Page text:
Human trafficking and modern slavery are, in the words of Pope Francis, ‘grievous wounds in the flesh of humanity….in the flesh of Christ himself’. The Modern Slavery Event organised by Caritas Plymouth aimed to open people’s eyes to the extent of slavery in the UK and overseas, to share the work that the Catholic Church is doing and to inspire further action.

Today there are estimated over 40 million people in modern slavery around the world – around 136,000 in the UK. Modern Slavery encompasses many forms including forced labour, debt bondage, human trafficking, forced and early marriage.

The Right Reverend Mark O’Toole, Bishop of Plymouth, introduced the day saying this subject was very close to his heart. ‘Constant cost cutting creates an environment where slavery-tainted goods are hidden in layers of subcontracting and outsourced production. It is something perhaps we need to be more sensitive to when looking for that key bargain when shopping’

Bishop Mark challenged everyone to ‘break through the veil of indifference. We are all invited to become more aware of the extent of the problem and the suffering it causes.’ He placed the day under the protection and intercession of St Josephine Bakita who was sold into slavery as a child and encouraged us to renew ‘our efforts to free our brothers and sisters still caught in the scourge of modern slavery’.

Key speakers included The Medaille Trust, Stella Maris and Border Force. The Medaille Trust talked about their work in the UK with victims of modern slavery to help them recover and rebuild their lives and how much more they could do with more resources. They are the largest provider of supported safe house beds in the UK. Stella Maris (Apostleship of the Sea) shared how much they do on our behalf. Around a third of all seafarers are Catholic and the organisation works to reach the most vulnerable through a network of over 1000 port chaplains. Their Life at Sea report sets out the great work they do and how much more is needed to help a group of vulnerable people often hidden from sight.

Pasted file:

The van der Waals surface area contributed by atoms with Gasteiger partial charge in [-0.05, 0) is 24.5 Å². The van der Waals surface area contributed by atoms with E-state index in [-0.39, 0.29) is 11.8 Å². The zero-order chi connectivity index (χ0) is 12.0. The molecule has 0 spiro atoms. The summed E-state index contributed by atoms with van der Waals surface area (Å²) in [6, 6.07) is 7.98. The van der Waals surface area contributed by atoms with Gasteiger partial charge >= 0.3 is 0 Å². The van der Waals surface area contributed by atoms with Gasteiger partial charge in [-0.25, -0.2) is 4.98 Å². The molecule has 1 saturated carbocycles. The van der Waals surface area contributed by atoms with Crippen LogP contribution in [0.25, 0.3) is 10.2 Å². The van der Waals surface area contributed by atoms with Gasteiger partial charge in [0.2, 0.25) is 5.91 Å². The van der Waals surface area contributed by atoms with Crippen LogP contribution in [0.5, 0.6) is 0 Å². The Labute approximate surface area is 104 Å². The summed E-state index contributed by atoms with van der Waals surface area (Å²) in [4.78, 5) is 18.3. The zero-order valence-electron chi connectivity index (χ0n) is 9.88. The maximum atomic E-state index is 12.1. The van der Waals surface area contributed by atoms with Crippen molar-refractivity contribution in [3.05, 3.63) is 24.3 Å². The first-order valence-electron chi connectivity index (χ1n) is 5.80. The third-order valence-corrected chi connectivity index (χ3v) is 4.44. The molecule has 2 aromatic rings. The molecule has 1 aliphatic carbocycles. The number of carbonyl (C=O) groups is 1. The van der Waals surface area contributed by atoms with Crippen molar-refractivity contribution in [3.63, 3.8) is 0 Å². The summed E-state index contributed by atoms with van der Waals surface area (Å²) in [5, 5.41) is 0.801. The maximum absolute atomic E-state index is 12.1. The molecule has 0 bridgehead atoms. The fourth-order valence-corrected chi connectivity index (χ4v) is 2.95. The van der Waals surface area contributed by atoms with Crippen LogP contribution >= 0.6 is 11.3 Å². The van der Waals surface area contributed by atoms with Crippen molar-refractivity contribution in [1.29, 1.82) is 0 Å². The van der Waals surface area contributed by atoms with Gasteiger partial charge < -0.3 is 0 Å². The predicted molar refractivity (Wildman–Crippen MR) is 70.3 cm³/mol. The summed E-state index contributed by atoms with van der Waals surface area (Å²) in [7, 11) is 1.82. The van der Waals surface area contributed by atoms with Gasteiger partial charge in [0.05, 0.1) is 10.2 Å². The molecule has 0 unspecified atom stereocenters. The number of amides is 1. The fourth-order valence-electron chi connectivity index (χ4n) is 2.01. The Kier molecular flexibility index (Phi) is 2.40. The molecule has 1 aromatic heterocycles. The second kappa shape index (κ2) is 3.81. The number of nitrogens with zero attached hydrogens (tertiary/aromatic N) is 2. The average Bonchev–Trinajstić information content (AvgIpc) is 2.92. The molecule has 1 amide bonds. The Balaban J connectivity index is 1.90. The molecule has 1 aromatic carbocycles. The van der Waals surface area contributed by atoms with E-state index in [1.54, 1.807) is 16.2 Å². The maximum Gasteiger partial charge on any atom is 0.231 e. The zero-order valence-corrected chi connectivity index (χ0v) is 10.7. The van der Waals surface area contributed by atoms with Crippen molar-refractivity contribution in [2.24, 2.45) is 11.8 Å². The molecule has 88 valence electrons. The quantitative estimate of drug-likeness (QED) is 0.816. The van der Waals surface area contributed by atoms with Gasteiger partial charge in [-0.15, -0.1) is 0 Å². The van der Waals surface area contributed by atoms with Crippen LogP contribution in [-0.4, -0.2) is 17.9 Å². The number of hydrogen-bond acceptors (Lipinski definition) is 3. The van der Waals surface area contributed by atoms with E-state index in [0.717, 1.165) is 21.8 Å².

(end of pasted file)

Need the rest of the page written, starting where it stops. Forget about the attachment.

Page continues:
Border Force reminded us that slavery takes many forms: people can be seen as a commodity and victims of forced labour or trafficking may also be victims of debt bondage. Victims may be offered a job abroad with “free” transportation, or they may borrow money from the employer for the travel and a job finding fee. Once they have arrived, they then find the job either does not exist or is not what was originally offered and are trapped trying to pay off the debt.

Participants at the event discussed what more we can do to help. We can pray for those affected by modern slavery; support Caritas and its partner charities through campaigning and fundraising; look out for the signs that someone may be a victim of modern slavery and report our concerns (the Citizens Advice Bureau has some great advice on how to approach this); buy fairly traded goods or purchase from companies which have a modern slavery policy in place. Every action can make a difference!

If you would like more information please contact the Caritas Manager, Deborah Fisher email or call 01364 645421.